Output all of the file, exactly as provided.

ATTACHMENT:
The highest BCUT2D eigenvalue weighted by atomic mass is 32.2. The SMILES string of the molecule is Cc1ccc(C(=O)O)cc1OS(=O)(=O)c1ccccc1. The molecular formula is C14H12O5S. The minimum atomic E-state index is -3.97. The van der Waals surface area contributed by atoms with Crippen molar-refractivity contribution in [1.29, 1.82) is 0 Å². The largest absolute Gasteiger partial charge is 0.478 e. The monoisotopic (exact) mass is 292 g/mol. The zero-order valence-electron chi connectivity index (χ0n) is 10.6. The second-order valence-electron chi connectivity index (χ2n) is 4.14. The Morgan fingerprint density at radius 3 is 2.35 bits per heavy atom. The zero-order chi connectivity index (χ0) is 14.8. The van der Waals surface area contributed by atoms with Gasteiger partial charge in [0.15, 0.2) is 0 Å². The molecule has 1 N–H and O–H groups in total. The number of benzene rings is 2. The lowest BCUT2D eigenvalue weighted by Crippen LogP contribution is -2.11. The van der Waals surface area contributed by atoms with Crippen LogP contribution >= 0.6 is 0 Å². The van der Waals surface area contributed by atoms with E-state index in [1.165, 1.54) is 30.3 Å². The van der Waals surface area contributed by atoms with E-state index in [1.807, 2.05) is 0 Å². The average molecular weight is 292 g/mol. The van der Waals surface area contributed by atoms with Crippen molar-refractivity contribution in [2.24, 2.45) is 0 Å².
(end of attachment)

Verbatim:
The highest BCUT2D eigenvalue weighted by atomic mass is 32.2. The SMILES string of the molecule is Cc1ccc(C(=O)O)cc1OS(=O)(=O)c1ccccc1. The molecular formula is C14H12O5S. The minimum atomic E-state index is -3.97. The van der Waals surface area contributed by atoms with Crippen molar-refractivity contribution in [1.29, 1.82) is 0 Å². The largest absolute Gasteiger partial charge is 0.478 e. The monoisotopic (exact) mass is 292 g/mol. The zero-order valence-electron chi connectivity index (χ0n) is 10.6. The second-order valence-electron chi connectivity index (χ2n) is 4.14. The Morgan fingerprint density at radius 3 is 2.35 bits per heavy atom. The zero-order chi connectivity index (χ0) is 14.8. The van der Waals surface area contributed by atoms with Gasteiger partial charge in [0.15, 0.2) is 0 Å². The molecule has 1 N–H and O–H groups in total. The number of benzene rings is 2. The lowest BCUT2D eigenvalue weighted by Crippen LogP contribution is -2.11. The van der Waals surface area contributed by atoms with Crippen LogP contribution >= 0.6 is 0 Å². The van der Waals surface area contributed by atoms with E-state index in [1.165, 1.54) is 30.3 Å². The van der Waals surface area contributed by atoms with E-state index in [1.807, 2.05) is 0 Å². The average molecular weight is 292 g/mol. The van der Waals surface area contributed by atoms with Crippen molar-refractivity contribution in [2.24, 2.45) is 0 Å².